One thing I realized this morning, while munching on my indeed very Western breakfast of bread, cheese and boiled eggs, is that Indonesian birds are not just disappearing from the wild, but also from captivity. When I first arrived in Indonesia in 1992, the streets of Yogyakarta, where I was based, would ring with the calls of many Straw-headed Bulbuls (which is why I knew their song so well), but also various starling species, beautiful colored laughing thrushes, gorgeous orange thrushes, and many other bird species.

Those species have now disappeared from both the streets and forests of Indonesia, and you may only find them in zoos.

So, Indonesia is not just losing its environmental heritage, but with that also its cultural heritage. Anyone telling me that keeping birds is important for protecting Indonesian culture, think again. Unless major societal and governmental change occurs, it won’t be long until the only birds left to put in cages are the ubiquitous and colonist Eurasian sparrows, or Burung Gereja (Church Bird), which would be ironic in a predominantly Muslim country that is presently pushing back against foreign influence.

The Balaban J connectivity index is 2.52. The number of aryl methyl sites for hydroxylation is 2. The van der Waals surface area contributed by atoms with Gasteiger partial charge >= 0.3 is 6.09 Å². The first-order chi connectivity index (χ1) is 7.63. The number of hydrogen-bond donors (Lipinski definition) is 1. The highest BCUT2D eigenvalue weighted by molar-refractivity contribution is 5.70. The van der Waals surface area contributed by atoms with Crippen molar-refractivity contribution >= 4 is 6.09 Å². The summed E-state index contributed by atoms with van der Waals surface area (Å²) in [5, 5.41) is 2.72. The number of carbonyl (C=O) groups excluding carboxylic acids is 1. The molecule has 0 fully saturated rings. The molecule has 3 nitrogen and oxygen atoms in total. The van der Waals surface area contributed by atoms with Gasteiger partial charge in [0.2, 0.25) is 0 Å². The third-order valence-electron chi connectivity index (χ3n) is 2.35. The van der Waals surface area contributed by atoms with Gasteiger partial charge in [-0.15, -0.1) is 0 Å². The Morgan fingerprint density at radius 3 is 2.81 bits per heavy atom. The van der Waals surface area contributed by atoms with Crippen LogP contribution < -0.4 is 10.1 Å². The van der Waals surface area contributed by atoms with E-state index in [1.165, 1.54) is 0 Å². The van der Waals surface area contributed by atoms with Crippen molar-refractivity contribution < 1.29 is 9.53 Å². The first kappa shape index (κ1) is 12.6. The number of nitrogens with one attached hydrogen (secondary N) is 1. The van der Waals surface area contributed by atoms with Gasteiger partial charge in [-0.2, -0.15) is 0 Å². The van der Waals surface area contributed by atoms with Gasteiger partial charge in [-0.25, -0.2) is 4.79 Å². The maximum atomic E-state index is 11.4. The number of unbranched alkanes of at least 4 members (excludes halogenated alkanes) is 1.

The national identity of any country is to a significant extent shaped by the environment in which its people grow up and on which many cultural practices are based. If you lose that environment, your indigenous identity will invariably erode, and be replaced by outside influences.

Seriously, everyone is losing out at the moment. Indonesia is selling off its wildlife until there is nothing left to sell, and almost no one is doing anything to stop it. And the trade is callous and lethal to the extreme. For just one example, see this link to witness how smugglers cram endangered cockatoos into plastic bottles to get them through customs.

Or if you are not convinced, have a look at the conditions of wildlife trade in Jakarta’s Jatinegara and Pramuka markets. Most species that you will see there can be guaranteed to be nearing extinction in the wild.